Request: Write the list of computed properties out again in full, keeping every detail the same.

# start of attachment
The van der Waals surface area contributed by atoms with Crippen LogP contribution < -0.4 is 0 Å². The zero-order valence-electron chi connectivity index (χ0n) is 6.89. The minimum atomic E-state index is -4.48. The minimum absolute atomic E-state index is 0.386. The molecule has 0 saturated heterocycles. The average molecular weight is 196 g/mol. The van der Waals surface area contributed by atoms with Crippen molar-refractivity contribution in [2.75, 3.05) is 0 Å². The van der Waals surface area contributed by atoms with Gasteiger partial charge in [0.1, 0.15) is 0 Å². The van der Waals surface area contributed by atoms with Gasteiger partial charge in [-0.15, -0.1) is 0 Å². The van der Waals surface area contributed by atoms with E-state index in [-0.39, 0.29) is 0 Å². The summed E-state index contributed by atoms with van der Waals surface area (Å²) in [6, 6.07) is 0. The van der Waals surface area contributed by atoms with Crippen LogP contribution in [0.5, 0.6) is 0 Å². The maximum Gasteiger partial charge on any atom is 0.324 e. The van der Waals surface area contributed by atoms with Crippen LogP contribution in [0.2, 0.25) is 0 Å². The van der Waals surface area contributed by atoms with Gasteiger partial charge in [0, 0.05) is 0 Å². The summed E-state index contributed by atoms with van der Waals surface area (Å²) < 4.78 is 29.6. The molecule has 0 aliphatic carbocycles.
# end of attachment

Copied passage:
The van der Waals surface area contributed by atoms with Crippen LogP contribution < -0.4 is 0 Å². The zero-order valence-electron chi connectivity index (χ0n) is 6.89. The minimum atomic E-state index is -4.48. The minimum absolute atomic E-state index is 0.386. The molecule has 0 saturated heterocycles. The average molecular weight is 196 g/mol. The van der Waals surface area contributed by atoms with Crippen molar-refractivity contribution in [2.75, 3.05) is 0 Å². The van der Waals surface area contributed by atoms with Gasteiger partial charge in [0.1, 0.15) is 0 Å². The van der Waals surface area contributed by atoms with Gasteiger partial charge in [-0.15, -0.1) is 0 Å². The van der Waals surface area contributed by atoms with E-state index in [-0.39, 0.29) is 0 Å². The summed E-state index contributed by atoms with van der Waals surface area (Å²) in [6, 6.07) is 0. The van der Waals surface area contributed by atoms with Crippen LogP contribution in [0.5, 0.6) is 0 Å². The maximum Gasteiger partial charge on any atom is 0.324 e. The van der Waals surface area contributed by atoms with Crippen LogP contribution in [0.2, 0.25) is 0 Å². The van der Waals surface area contributed by atoms with Gasteiger partial charge in [0, 0.05) is 0 Å². The summed E-state index contributed by atoms with van der Waals surface area (Å²) < 4.78 is 29.6. The molecule has 0 aliphatic carbocycles.